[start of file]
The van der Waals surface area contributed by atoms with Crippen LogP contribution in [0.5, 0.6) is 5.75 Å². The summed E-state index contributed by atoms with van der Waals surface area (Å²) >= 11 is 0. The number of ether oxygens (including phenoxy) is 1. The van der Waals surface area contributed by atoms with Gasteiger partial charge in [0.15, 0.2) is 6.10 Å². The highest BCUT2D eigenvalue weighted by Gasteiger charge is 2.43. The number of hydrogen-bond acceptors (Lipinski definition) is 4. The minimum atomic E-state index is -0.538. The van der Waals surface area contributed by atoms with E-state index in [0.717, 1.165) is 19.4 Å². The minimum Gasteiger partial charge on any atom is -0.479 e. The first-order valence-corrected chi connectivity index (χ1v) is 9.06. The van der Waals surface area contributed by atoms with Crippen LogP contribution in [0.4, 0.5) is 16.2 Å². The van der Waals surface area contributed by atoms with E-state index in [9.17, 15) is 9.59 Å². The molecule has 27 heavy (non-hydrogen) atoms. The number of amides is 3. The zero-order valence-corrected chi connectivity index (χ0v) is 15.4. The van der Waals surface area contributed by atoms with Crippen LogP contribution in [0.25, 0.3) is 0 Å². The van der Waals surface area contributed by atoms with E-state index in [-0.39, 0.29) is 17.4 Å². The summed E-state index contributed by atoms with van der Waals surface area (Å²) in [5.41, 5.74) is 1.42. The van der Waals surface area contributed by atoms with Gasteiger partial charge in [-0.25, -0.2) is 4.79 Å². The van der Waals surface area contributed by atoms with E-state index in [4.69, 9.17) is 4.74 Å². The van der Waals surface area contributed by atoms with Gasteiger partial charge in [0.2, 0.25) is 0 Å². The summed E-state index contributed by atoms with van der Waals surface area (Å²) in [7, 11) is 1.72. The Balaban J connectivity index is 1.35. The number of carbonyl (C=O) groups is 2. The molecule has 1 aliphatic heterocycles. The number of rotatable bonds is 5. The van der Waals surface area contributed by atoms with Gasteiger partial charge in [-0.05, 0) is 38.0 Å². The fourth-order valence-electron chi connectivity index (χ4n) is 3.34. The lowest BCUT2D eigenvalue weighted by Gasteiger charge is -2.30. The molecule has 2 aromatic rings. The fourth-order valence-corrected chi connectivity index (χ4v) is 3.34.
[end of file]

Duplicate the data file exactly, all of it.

The van der Waals surface area contributed by atoms with Crippen LogP contribution in [0.5, 0.6) is 5.75 Å². The summed E-state index contributed by atoms with van der Waals surface area (Å²) >= 11 is 0. The number of ether oxygens (including phenoxy) is 1. The van der Waals surface area contributed by atoms with Gasteiger partial charge in [0.15, 0.2) is 6.10 Å². The highest BCUT2D eigenvalue weighted by Gasteiger charge is 2.43. The number of hydrogen-bond acceptors (Lipinski definition) is 4. The minimum atomic E-state index is -0.538. The van der Waals surface area contributed by atoms with E-state index in [0.717, 1.165) is 19.4 Å². The minimum Gasteiger partial charge on any atom is -0.479 e. The first-order valence-corrected chi connectivity index (χ1v) is 9.06. The van der Waals surface area contributed by atoms with Crippen LogP contribution in [0.4, 0.5) is 16.2 Å². The van der Waals surface area contributed by atoms with E-state index in [9.17, 15) is 9.59 Å². The molecule has 27 heavy (non-hydrogen) atoms. The number of amides is 3. The zero-order valence-corrected chi connectivity index (χ0v) is 15.4. The van der Waals surface area contributed by atoms with Crippen LogP contribution in [0.25, 0.3) is 0 Å². The van der Waals surface area contributed by atoms with E-state index in [-0.39, 0.29) is 17.4 Å². The summed E-state index contributed by atoms with van der Waals surface area (Å²) in [5.41, 5.74) is 1.42. The van der Waals surface area contributed by atoms with Gasteiger partial charge in [-0.25, -0.2) is 4.79 Å². The van der Waals surface area contributed by atoms with E-state index in [4.69, 9.17) is 4.74 Å². The van der Waals surface area contributed by atoms with Gasteiger partial charge in [0.2, 0.25) is 0 Å². The summed E-state index contributed by atoms with van der Waals surface area (Å²) in [7, 11) is 1.72. The Balaban J connectivity index is 1.35. The number of carbonyl (C=O) groups is 2. The molecule has 1 aliphatic heterocycles. The number of rotatable bonds is 5. The van der Waals surface area contributed by atoms with Gasteiger partial charge in [-0.05, 0) is 38.0 Å². The fourth-order valence-electron chi connectivity index (χ4n) is 3.34. The lowest BCUT2D eigenvalue weighted by Gasteiger charge is -2.30. The molecule has 2 aromatic rings. The fourth-order valence-corrected chi connectivity index (χ4v) is 3.34.